The Seagull - Goodman Theatre (theatre review by guest blogger Mary Rose O'Connor)
Let me start off by saying that I was in no way solicited to review this play. In fact, I didn’t know I was seeing it until Facebook told me so around 4pm. But The Seagull is one of my fave plays because I have no life. And therefore the open invite from the internet, via my friend Claire Tuft, who’s really cool and everyone should know, seemed like an offer I couldn’t refuse.
She told me to get there early, and after devouring a burger and potato leek soup at The Emerald Loop in less than 20 minutes, I got there fashionably 90 minutes early. That lobby is so pretty at Christmas. And they play a lot of Manheim Steamroller before the show. I’m not sure what that has to do with Russian actors, but I DO know what it has to do with the week after Halloween: CHRISTMAS IS COMING. By the way, you can buy A Muppet Christmas Carol in the lobby at The Goodman. (No one from The Goodman had anything to do creatively with that film.)
Claire got there and we enjoyed an enormous cookie and a lot of coffee. And then went in for the LONG HAUL. A lot of weird stuff happened during the show. Some woman, (unintentionally dressed as Mrs. Claus) got up during the climax of the play to go pee. In the first 10 minutes, someone dropped their ticket stub off the balcony, onto the middle of the stage, (where I’m pretty sure everyone wondered for the next 20 minutes how the actors were going to get rid of it). Somewhere in the middle of Act II, several sheets of looseleaf paper fell from the balcony/sky/phantom-of-the-opera/Tony-Kushner-stage-direction onto someone’s head in the orchestra. I think a lot of people were mad because those guys’ seats were better. But really, no one could complain because tickets were half price. This explains why there were so many local celebrities (actors) in the house. Geoff Button was there.
The play is about artists, what it means to have passion, drug addictions, unrequited love and young mistresses/gigolos. They sang some songs and drank a lot. Francis Guinan was in it. He’s my favorite actor. I’ve named him “the king of standing still” because he can do literally NOTHING with his body on stage and I will eat out of the palm of his hand. He was awesome. In the second act he had a lisp. I wasn’t sure why. I think that’s what happens to Russians when they get older. I guess he’s “method.”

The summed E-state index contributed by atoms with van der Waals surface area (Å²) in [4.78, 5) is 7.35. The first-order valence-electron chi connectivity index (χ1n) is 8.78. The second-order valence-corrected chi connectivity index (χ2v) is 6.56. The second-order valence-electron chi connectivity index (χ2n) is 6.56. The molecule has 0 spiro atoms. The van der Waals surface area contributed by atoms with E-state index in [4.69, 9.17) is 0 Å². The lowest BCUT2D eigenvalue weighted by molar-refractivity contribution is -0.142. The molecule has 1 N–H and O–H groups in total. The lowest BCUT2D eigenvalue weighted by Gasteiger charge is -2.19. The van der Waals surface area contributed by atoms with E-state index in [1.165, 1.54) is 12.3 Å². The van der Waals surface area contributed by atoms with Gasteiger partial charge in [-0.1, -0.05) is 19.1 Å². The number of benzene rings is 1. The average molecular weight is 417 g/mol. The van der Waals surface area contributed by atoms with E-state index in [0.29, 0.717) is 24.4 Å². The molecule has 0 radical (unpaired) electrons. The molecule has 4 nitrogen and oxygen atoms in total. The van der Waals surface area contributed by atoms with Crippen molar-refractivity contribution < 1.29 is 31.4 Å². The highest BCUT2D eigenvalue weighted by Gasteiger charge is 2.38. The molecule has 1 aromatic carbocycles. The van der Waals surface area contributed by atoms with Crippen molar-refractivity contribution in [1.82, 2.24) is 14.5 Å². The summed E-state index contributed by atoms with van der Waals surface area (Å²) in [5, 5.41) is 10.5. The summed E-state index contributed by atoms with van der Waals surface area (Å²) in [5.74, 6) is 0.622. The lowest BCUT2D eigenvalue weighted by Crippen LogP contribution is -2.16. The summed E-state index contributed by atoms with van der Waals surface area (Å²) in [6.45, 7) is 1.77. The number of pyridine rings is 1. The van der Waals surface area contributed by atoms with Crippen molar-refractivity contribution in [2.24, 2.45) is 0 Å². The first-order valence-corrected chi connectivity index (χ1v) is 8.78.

Mary Beth Fisher was in it too. She’s what my “boyfriend” calls Fieeeerce. She was really pretty on stage, and her performance was fantastic. She moved all over the stage, taking really long steps, when she talked, and sometimes rolled around. In Act II she came out with this really weird purse that I think stole the show a little bit. I couldn’t decide if I wanted it for myself, or just wanted it off the stage. But SHE was great. She played an actress (I love when theatre does that-actors who play actors), with a supes hawt younger man (played by my other favorite Chicago male actor Cliff Chamberlain), and a tortured playwright son played by the brooding and ageless Stephen Grush. Stephen Grush has a lot of tattoos that, from the balcony, you can see through his American Apparel shirt. I can’t say I understood what time period this took place, or why some actors looked like they were from the 1930s, while other actors wore Jellies and cargo pants…
The set was cool. They put the actors on a raked dock-like boarded floor. Those kinds of floors always make me nervous that someone’s going to fall down. The only one who fell down a lot though was Francis Guinan. He was ok, until they put him in a modern wheelchair for Act II. I hope he can walk again. Otherwise I’m changing his title to “the king of sitting still.”
I read The Seagull in college, and remembered that Marcia Gay Harden played Masha once, which surprised me when Kelly O’Sullivan played her because she’s a lot younger and not nearly as bitchy looking. But she was still pretty aggressive in that Million Dollar Baby/Fried Green Tomatoes kind of way, and really brought a new element of naïveté and angst that I think really only works with younger actors. It was refreshing.
The lighting was weird, it never got dark; There were really no transitions. Actors would freeze in place and then move onto the next scene. I think that was deliberate. And I don’t know why it was. I think directors often make a choice that says “Isn’t it neat how I made the actors do weird stuff that actually ties into the story so that you’ll do the 'audience grunt of approval’ so that everyone around you knows that you ‘get it?’” Then there are the choices make sense. And then there are the choices where the audience starts laughing awkwardly and looking at each other with the “is this supposed to happen?” eyes. I think the transitions fell into the third category. As my Grandfather used to say “I just need the time. You don’t need to build me a clock.” Sorry Goodmen, the play was gorgeous except for the 10 times when it suddenly looked like a scene from Mannequin.
Overall the evening was fun. Who knew Chekhov did comedies? With suicide, and animal mutilation? Not me! I think it’s only playing this weekend, and I probably ruined it for you already, but the cookies are good, you can buy Christmas DVDs in the lobby (killing two birds with one stone—like in The Seagull—get it?) and the play is rull good. You’ll like it, and if you don’t, just throw shit on the people below or go walk around the orchestra aimlessly during a part where everyone’s trying to pay attention.
The Seagull B+
PS Someone’s ringtone went off and it was just someone’s voice repeating “I love you.” It’s really weird when that stuff happens and you’re NOT high.